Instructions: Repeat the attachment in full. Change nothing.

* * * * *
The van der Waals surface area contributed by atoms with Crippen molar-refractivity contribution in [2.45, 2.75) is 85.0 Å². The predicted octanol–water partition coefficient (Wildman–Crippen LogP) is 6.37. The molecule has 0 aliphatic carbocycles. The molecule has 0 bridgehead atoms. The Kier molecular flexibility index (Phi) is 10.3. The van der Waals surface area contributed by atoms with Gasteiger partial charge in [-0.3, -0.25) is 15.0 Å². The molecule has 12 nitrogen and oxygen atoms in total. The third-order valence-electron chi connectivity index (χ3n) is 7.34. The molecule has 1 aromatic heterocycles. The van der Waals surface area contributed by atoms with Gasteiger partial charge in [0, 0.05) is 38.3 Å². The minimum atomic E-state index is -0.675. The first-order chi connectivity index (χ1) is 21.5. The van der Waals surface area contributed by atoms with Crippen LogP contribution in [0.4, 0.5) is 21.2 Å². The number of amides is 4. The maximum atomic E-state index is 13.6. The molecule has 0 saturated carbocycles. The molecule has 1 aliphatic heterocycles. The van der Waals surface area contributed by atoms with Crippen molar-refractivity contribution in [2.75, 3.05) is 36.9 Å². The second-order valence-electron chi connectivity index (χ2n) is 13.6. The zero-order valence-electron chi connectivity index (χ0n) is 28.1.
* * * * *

The van der Waals surface area contributed by atoms with Crippen molar-refractivity contribution in [2.45, 2.75) is 85.0 Å². The predicted octanol–water partition coefficient (Wildman–Crippen LogP) is 6.37. The molecule has 0 aliphatic carbocycles. The molecule has 0 bridgehead atoms. The Kier molecular flexibility index (Phi) is 10.3. The van der Waals surface area contributed by atoms with Gasteiger partial charge in [-0.3, -0.25) is 15.0 Å². The molecule has 12 nitrogen and oxygen atoms in total. The third-order valence-electron chi connectivity index (χ3n) is 7.34. The molecule has 1 aromatic heterocycles. The van der Waals surface area contributed by atoms with Gasteiger partial charge in [0, 0.05) is 38.3 Å². The minimum atomic E-state index is -0.675. The first-order chi connectivity index (χ1) is 21.5. The van der Waals surface area contributed by atoms with Crippen LogP contribution in [0.4, 0.5) is 21.2 Å². The number of amides is 4. The maximum atomic E-state index is 13.6. The molecule has 0 saturated carbocycles. The molecule has 1 aliphatic heterocycles. The van der Waals surface area contributed by atoms with Crippen molar-refractivity contribution in [2.75, 3.05) is 36.9 Å². The second-order valence-electron chi connectivity index (χ2n) is 13.6. The zero-order valence-electron chi connectivity index (χ0n) is 28.1.